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The LIfe and Diet of Jim Worms

by David S. Warren

The Peckerwood village dogs always were waiting for dried-worm treats twenty minutes before Jim appeared at their gate to announce himself:
“Hallo the House,
Here be Jim Worms Freedman
DeBeeman Washington,
here to dig worms”

Jim’s hands and face were brown and veined like oak leaves in fall; and he was over six feet tall … which made him seem like a friendly tree when he stooped to talk with a common five- foot yeoman of those days.
In every season and all weather Jim wore several layers of oil-stained sail cloth sewed with leather cord, and a tri-corner hat that he removed only in greeting, when crawling through hollow trees to gather honey, or as a pillow wherever he lay himself down at night.

Everywhere that Jim went on his rounds he carried a long duffle bag across his back, swinging from one hand, or perfectly balanced and stiff as a log atop his padded hat.

And if you asked Jim what all was in that log of a duffel bag, he would say it was his “whole kaboodle,” but he wasn’t particularly secretive about it, his kaboodle was all he owned but the clothes he had on, and consisted first of all of a three-foot length of stove pipe, with a damper and cap and a hinged door. This was his stove.
Inside the stove pipe, when he was on the road and not using it for cooking or for smoking bees, was a hook-billed knife in a pouch, another pouch containing his flint and steel, another of seeds, one of cords, lines, and hooks, and beside all that, short-handled hoe and a pair of sticks, one of them notched, which he would pound into the ground with his hoe then rub up and down the notches with the other stick at great speed to drive worms, particularly the largest ones, right out of the ground. Farm boys watched, admired, and attempted this vibrating trick, but with little success.

And when boys asked Jim Worms why he carried his whole KABOODLE with him all the time, he would say it was to be sure he was always ready to up and follow a SIGN.

And if one proceeded to ask him what SIGN he was looking for, he would say he didn’t know now but he would know a Sign when he saw it.

In the meantime, and for the privilege of digging worms behind outhouses, Jim offered to hoe corn, braid rope, birth a calf, or just about whatever he could do to assist the homestead; kindly declining invitations to come inside, saying he would be always hitting his head on the ceiling beams and, anyway, in there, he wouldn’t be able to see the SIGNS.

Jim accepted no money or back-door meal invitations, only a few vegetables when he tended gardens, and people assumed that he survived mostly on fish he caught with the worms he dug, and Jim DID still very occasionally use the worms to catch fish, but in his life at sea he had grown sympathetic to the fish and more and more impressed by their clear intelligence so he had turned more and more to just eating the worms, properly prepared of course, fried or smoked and dried …. and neither was he unsympathetic to the worms, he would cut the larger ones in half when he gathered them and leave one half behind, firmly believing that the remaining half would renew itself, so he could spare the worm and eat it too.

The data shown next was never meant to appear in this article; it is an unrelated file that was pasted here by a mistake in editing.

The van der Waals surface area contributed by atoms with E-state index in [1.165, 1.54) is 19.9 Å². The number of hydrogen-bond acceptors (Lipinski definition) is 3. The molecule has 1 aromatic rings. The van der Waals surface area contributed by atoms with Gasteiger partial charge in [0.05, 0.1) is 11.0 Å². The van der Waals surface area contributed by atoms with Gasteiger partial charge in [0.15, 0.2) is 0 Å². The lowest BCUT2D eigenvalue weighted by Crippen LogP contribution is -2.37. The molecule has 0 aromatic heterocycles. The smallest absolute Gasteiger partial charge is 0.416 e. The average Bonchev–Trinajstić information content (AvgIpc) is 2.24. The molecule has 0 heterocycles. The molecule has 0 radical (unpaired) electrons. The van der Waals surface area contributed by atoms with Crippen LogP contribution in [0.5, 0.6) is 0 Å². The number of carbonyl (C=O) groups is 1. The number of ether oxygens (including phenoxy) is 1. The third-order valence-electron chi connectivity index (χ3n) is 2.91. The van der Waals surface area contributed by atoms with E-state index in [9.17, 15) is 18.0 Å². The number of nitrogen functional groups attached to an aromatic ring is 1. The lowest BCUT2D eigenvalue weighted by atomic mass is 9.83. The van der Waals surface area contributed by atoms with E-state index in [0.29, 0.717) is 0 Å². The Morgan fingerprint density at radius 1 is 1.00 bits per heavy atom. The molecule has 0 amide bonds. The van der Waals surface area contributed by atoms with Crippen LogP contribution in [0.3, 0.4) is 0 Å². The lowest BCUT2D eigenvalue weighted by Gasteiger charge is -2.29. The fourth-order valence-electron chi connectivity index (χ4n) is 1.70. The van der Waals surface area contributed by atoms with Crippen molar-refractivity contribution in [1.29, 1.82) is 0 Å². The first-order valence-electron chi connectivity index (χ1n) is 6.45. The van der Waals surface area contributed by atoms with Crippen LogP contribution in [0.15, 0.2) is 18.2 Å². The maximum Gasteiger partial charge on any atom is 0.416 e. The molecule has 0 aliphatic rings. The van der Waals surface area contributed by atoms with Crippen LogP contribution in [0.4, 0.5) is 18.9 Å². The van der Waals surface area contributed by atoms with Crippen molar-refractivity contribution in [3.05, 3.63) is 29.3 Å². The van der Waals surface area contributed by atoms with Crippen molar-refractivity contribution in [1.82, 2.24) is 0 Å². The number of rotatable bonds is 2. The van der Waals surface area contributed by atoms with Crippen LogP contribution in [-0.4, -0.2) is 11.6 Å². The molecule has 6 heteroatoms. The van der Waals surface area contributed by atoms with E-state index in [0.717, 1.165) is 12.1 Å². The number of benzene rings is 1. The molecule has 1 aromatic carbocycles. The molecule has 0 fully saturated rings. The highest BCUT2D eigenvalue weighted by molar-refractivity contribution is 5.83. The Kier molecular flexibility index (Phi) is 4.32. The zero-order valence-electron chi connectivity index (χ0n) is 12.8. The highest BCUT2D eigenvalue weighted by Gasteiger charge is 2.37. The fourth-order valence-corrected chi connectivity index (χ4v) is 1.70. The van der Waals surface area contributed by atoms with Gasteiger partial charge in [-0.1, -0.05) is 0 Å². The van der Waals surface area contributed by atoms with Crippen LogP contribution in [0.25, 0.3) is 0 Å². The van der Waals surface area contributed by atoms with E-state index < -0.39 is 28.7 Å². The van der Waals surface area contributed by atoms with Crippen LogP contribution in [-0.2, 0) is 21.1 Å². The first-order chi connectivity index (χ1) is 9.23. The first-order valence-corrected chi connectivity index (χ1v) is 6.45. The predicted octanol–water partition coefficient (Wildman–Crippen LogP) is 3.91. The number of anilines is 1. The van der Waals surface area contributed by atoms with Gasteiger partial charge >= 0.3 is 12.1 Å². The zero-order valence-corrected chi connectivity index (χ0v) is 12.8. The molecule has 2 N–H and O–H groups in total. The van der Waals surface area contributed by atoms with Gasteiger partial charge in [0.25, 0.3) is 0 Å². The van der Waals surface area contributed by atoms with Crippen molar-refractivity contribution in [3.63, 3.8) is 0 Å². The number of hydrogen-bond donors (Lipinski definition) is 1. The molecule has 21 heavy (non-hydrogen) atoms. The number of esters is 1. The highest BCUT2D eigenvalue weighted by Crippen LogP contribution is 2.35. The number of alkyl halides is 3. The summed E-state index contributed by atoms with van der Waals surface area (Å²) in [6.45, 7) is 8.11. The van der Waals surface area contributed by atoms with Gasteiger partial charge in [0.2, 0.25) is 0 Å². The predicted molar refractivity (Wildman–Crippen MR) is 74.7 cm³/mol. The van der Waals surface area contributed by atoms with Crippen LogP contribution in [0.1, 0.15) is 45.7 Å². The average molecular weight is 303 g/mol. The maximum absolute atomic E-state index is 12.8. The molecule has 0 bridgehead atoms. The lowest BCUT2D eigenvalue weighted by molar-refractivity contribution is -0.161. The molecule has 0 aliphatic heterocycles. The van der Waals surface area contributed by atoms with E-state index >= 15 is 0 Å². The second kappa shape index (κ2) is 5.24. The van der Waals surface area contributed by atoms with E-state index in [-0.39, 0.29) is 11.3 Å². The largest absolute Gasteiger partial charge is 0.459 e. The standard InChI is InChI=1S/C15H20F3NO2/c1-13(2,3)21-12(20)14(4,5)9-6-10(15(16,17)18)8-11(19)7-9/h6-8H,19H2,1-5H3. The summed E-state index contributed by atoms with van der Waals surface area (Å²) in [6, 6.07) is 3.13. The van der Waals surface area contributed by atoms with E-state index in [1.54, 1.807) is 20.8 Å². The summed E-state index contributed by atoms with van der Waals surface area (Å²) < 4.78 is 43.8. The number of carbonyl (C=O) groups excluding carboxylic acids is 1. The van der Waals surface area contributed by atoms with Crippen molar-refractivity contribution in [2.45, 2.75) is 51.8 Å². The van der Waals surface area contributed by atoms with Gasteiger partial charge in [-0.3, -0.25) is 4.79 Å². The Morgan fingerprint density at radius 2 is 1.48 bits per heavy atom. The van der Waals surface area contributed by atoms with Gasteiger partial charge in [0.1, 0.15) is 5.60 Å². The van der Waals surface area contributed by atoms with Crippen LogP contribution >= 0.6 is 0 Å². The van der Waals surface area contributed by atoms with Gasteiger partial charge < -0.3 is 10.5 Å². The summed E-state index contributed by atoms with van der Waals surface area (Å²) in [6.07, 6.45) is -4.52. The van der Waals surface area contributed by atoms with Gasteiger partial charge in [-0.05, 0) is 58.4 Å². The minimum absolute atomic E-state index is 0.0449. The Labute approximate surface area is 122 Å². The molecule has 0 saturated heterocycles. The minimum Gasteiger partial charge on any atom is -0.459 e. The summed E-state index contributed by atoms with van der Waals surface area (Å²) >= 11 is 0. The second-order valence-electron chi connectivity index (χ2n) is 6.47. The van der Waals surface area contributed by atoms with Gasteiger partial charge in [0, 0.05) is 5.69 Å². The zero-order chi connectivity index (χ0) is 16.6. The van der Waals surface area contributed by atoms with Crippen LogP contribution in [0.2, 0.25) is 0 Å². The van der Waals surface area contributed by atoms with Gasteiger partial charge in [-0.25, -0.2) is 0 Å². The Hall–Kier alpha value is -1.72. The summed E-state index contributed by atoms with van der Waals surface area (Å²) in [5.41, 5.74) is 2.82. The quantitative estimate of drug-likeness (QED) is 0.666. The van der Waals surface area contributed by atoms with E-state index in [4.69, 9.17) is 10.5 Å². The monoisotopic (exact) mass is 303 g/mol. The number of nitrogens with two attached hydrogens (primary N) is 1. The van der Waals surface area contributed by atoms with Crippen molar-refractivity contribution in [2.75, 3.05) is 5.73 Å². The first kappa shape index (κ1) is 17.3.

All in all, he required nothing more to maintain his vigor and natural charm; he was happy, hopeful, and ready to go when he saw the SIGN.

Jim was hilling potatoes down behind the rectory when Aunt Patty called from the Reverend and Mrs. Davies’ kitchen window:

“Oh Jim Worms: somethin’ terrble ‘as happened! The Reberend’s horse and buggy came home from Rose Hollow ‘thout ‘im this mornin’ an Mrs. Davies is strick stiff an dumb! Run down to the church, you Jim Worms, then come back an drive the Reberend’s buggy out to Rose Hollow! Tell Noah Davies something terble ‘as ‘appened. Oh quick, Jim Worms! The Reberend is Banished!”

Jim ran down and up into the church where the congregation waited, twisting in the pews.

“De Rebrend is BANISHED!” shouted Jim Worms from the back of the church. The people turned, shocked in their seats. What? Banished? But Jim was gone.

He ran back to the rectory where the Reverend’s horse and two-wheeled buggy had returned. On the seat beside where the driver would be: a pie bleeding cherries, and on the floor of the buggy, a pedal grindstone - both of which the pastor Davies had placed there himself, on his way to Rose Hollow, where his son Noah had been dwelling. Now everything was in doubt and chaos, and a lot of that confusion was due to the understandable misunderstanding as to the perceived alarm that somehow, the revered had been banished, or that Jim Worms had been possessed by some satanic spirit and was, cursing the pastor to Hell.

As yet unaware of that, Jim climbed up beside the cherry pie, and shook the reins, urging the reverend’s horse down past the church, headed for Rose Hollow …. soon thereafter pursued by several members of the shocked congregation.

Well before he turned off the post road and up into Rose Hollow, Jim could see a cloud sanding over where Rose Cottage should be.

But when he got there, not much was left of Rose Cottage except the smouldering timbers and a club of smoke leaning west.

Jim had been unaware of the Peckerwood pursuers; but then the wind picked up and he heard the shouts and wagon clatter behind him.
The club of smoke leaned further,
then detached itself and
moved off to the West....
like a sign.

The posse pursued Jim no further than Rose Hollow and Jim made many miles into the wild before evening when he released the horse to graze. Unfortunately, he didn't hobble the horse and after very little grazing she headed straight back to Pecrkerwood.

Jim ate the cherry pie.

The next morning, and from then on, he pulled, and occasionally even carried, the wagon.

"Get on up, you Debil Jim!"
he called out,
whenever it was needed.

Olive and David

David S. Warren
is co-editor of Metaphysical Times, is the author of
Dog's Plot – The Book of William. He has as well published:
The World According to Two Feathers and Natural Bone,
both of which were published many years ago
and both of which are getting new stories
and radical revisions.
"The life and Diet of Jim Worms"
is a new piece of Natural Bone.

Writing by David S. Warren

and by other authors previously published
in the Metaphysical Times can be found in
the Stories, Essays and Poems at:
(Visit David Warren's Article Archive)





Gluttony and Food Issues

(Guest editor) All You Need

• PETE WETHERBEE Introduction to and translation of: The Pardoner On Gluttony
by Geoffrey Chaucer

Possum Food

Desert Island Dining

The Half Pound Piece of Toast

The Life and Diet of Jim Worms

My Father the Clamcake

Blood on the Dining Room Floor

Little Round Things

Dull Ny Thinger

Eating With the Ancestors
– Curds and Whey



Where Food Goes

Helium Dogs